tension on a chainsaw's chain

I recently got a Craftsman chainsaw. The starting instructions on the the saw tell you to adjust the tension on the chain before starting. The saw didnt come with a manual so I dont know how tight the chain should be? Should I be able to pull the chain away from the bar at all or just make it as tight as I can? Thanks.
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1800 235 5878 sears ... my manual says loosen bar mounting nuts until finger tight.Turn adjusting screw clockwise until chain contacts bottom of rail then 1/4more you model may be different
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snipped-for-privacy@webtv.net (mark Ransley) wrote in message

tighten it until you can't pull it around by hand easily then back it off until you can. that's perfect. the whole how far can i pull it away thing is bullshit!!! i worked on logging saws and all others for about 7 years . doesn't mean i know everything but i won't give advice unless i'm sure of it. Chip
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Chippy daddy I AM read Craftsman chainsaw MANUAL and QUOTED IT.
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never tried doing that way chip. I don't look at how high it pull away from the chain or how many drive links show when lifting from bar I do it by feel when turning it but never did the tighten then loosen off. Ill give it a try and see how it works for me, if it goes good thanks for the tip.
For the the person who are this is my 1st saw I would recommend the other posts that follow the lift chain etc. until you get a feel of what is proper tension. Onlt tid bit Ill ad is when adjsuting the chain make sure the bar is not allowed to rest down, hold handle in air with tip of bar resting on work area when adjusting, & pull chain around , recheck tension, also check tension often when useing as chains tension changes while in use. (ensure the saw is turned off of course)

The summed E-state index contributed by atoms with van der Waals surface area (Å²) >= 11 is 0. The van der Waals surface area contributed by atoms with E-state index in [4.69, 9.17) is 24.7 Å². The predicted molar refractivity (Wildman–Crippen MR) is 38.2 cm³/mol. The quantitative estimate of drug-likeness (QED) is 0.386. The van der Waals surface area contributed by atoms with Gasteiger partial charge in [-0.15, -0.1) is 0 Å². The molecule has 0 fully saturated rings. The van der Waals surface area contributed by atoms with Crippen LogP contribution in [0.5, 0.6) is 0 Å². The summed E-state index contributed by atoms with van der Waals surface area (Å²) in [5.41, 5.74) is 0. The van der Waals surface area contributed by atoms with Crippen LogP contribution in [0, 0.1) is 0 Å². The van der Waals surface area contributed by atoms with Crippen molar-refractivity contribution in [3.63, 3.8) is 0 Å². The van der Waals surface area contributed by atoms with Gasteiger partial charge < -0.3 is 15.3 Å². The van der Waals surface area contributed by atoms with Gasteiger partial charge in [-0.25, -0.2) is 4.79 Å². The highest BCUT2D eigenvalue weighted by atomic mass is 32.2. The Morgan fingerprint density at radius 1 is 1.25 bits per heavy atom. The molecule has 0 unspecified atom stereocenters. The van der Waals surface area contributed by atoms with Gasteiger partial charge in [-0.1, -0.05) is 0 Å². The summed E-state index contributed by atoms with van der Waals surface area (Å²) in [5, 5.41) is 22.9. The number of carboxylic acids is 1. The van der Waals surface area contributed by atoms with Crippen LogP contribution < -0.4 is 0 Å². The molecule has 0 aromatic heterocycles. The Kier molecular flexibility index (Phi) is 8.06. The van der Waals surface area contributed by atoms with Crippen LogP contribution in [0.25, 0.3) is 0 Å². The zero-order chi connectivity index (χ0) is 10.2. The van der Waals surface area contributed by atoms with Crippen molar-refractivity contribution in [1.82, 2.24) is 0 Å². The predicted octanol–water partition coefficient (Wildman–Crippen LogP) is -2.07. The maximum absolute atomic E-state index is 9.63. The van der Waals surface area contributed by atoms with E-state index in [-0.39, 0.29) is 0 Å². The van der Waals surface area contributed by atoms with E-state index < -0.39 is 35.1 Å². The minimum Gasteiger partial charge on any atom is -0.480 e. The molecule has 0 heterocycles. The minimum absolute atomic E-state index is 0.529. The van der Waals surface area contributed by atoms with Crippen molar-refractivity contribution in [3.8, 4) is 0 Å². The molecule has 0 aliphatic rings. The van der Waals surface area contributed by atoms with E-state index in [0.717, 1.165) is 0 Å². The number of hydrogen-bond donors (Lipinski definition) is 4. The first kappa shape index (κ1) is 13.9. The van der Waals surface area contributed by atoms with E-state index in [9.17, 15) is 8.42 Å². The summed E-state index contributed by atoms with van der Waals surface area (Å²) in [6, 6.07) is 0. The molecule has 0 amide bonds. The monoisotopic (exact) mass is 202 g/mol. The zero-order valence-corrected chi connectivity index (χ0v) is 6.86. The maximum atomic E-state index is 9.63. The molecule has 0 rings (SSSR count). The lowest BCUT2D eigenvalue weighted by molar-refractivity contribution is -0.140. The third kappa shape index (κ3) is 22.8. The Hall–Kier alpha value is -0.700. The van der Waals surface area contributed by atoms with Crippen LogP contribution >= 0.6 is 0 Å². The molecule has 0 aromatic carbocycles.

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The descriptions vary from brand to brand. A good general rule for a cold chain is, should look tight (no sag on the lower part) and when you lift on the upper part the guides should still be in the bar. About 2 nickels worth of lift is another way I have seen this expressed.
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The way you test a chain for proper tension is to pinch and lift it up by one of the links. If you can see more than three of the guide teeth exposed then it is too loose. Less than three and it is too tight. The guide teeth are the ones that run in the grove of the bar. The chain should glide gently to a stop seconds after you release the trigger. If it stops suddenly then it is also too tight. There should be no sagging of the chain while in use.
To tell if your chain is sharp, inspect the wood particles that it is throwing off. If they look like sawdust or powder, the chain needs sharpening. If they look more like chips or shavings then it is still sharp. Never let your blade touch the dirt as this will dull it instantly. A chain needs to be sharpened prior to major projects. I usually get about a half a cord of cutting out of one sharpening if I don't hit any dirt or rocks. Let's be careful out there.
Doug
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Depends on the bar. Hardnose requires looser chain than sprocketnose, and more frequent adjustment. I've learned over the years to adjust as follows: Hardnose: slacken adj, then tighten until max chain droop is 1/8". Sprocket: no droop.
Of course, while doing this, you must keep bar position fixed relative to power-head.
HTH, John
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